Cigarette smoking is the leading cause of preventable death in the United States. Smoking produces over 440,000 deaths each year in this country and generates an estimated $167 billion in annual health-related economic losses. Available methods of smoking assessment (e.g., self-report, portable puff-topography instruments) do not permit the collection of accurate, non-reactive measures of smoking behavior that capture real-time smoking frequency and comprehensive within-cigarette puff topography. The objective of this project is to complete development of a non-invasive wearable system (Personal Automatic Cigarette Tracker - PACT) that does not rely on any form of self-report and does not interfere with the natural smoking behavior of an individual, develop new capabilities for monitoring of smoke exposure, fully validate PACT in unconstrained settings, evaluate if PACT can detect whether the use of portable puff topography devices affect smoking behavior, compare the strength of correlation of metrics of smoke exposure measured by PACT and PTI with commonly used smoke-exposure biomarkers, and determine whether smoke exposure metrics collected in the natural environment are related to heaviness of smoking and smoking location. Methodologically, PACT relies on: 1. Wearable sensors for monitoring of breathing and hand-to-mouth gestures. Miniature sensors integrated into an elastic belt worn under regular clothing monitor the breathing and activity patterns of individuals. 2. Computer algorithms utilizing signal processing and pattern recognition methods for analysis of the sensor signals, detection of patterns uniquely identifying smoking events, and computation of smoke exposure metrics. The validation of the PACT system will be addressed in six Specific Aims:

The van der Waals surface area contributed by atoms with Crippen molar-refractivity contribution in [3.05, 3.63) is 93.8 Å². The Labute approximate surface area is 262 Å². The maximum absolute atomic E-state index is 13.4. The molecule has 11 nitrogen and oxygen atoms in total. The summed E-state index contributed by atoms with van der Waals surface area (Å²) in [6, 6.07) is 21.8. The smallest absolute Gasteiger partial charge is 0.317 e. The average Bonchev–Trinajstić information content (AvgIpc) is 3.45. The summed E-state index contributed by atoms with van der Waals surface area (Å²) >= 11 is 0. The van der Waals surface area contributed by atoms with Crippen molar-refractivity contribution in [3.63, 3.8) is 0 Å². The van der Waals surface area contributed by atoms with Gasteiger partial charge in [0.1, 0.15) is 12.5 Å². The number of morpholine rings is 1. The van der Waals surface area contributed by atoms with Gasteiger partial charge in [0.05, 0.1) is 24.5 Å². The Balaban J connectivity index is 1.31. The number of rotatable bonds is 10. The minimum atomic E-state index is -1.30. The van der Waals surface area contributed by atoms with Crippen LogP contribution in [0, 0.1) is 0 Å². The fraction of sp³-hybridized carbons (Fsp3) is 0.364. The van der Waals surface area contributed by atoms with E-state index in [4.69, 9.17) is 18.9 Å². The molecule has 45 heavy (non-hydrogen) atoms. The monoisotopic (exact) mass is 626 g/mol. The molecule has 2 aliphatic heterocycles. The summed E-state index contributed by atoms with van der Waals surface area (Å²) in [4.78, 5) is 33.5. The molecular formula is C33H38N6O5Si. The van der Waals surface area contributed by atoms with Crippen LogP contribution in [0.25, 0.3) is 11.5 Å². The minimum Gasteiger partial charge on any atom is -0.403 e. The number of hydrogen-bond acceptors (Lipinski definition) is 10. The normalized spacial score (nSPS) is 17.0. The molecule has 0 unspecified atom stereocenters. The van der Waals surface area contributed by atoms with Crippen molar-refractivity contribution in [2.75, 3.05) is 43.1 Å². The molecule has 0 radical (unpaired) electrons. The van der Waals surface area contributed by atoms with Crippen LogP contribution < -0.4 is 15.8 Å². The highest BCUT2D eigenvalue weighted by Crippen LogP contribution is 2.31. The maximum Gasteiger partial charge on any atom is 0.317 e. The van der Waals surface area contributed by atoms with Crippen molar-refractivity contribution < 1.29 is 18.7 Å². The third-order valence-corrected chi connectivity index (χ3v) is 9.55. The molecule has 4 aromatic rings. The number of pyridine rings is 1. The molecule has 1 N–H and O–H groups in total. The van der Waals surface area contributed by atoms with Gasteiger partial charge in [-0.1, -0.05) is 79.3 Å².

Aim 1. Perform pilot testing of the new generation of the PACT device and collect data for algorithm development.
Aim 2. Improve computer algorithms to recognize individual smoke inhalations, develop algorithms for characterization of smoke exposure and investigate algorithms' accuracy as a function of users' anthropometric characteristics (gender, BMI, etc.).
Aim 3. Validate PACT in unconstrained settings.
Aim 4. Evaluate difference in smoking behavior metrics monitored by puff topography and PACT.
Aim 5. Evaluate associations between common smoking biomarkers and smoke exposure metrics from PTI and PACT.
Aim 6. Examine the extent to which smoking metrics derived from PACT are related to level of smoking and smoking location. This set of Specific Aims will build on the prototype developed in a previous R21 grant, bring the device and associated data processing methods to maturity, enable practical use of PACT in studies of smoking behavior, and facilitate novel applications allowing for real-time feedback to smokers.
Cigarette smoking is the leading cause of preventable death in the United States. Smoking produces over 440,000 deaths each year in this country and generates an estimated $167 billion in annual health-related economic losses. The goal of this research is to validate a non-invasive wearable system (Personal Automatic Cigarette Tracker - PACT) that is completely transparent to the end user and does not require any conscious effort to achieve reliable monitoring of smoking behavior in free living individuals. PACT will enable several kinds of applications, such as applications relying on accurate and precise monitoring of real-world smoking, including behavioral patterns and smoke exposure measures; and applications requiring real-time feedback to users of PACT on their smoking behavior. The information provided by PACT and real-time feedback can be used to inform behavioral strategies in smoking cessation programs. The data collected by PACT can also provide an objective method of assessing the effectiveness of behavioral and pharmacological smoking interventions. In addition, real-time smoking detection and smart phone feedback capabilities will enable novel applications in monitoring of lapses and delivery of behavior-enhancing feedback during cessation interventions.
|Imtiaz, Masudul Haider; Ramos-Garcia, Raul I; Senyurek, Volkan Yusuf et al. (2017) Development of a Multisensory Wearable System for Monitoring Cigarette Smoking Behavior in Free-Living Conditions. Electronics (Basel) 6:|
|Ramos-Garcia, Raul I; Tiffany, Stephen; Sazonov, Edward (2016) Using respiratory signals for the recognition of human activities. Conf Proc IEEE Eng Med Biol Soc 2016:173-176|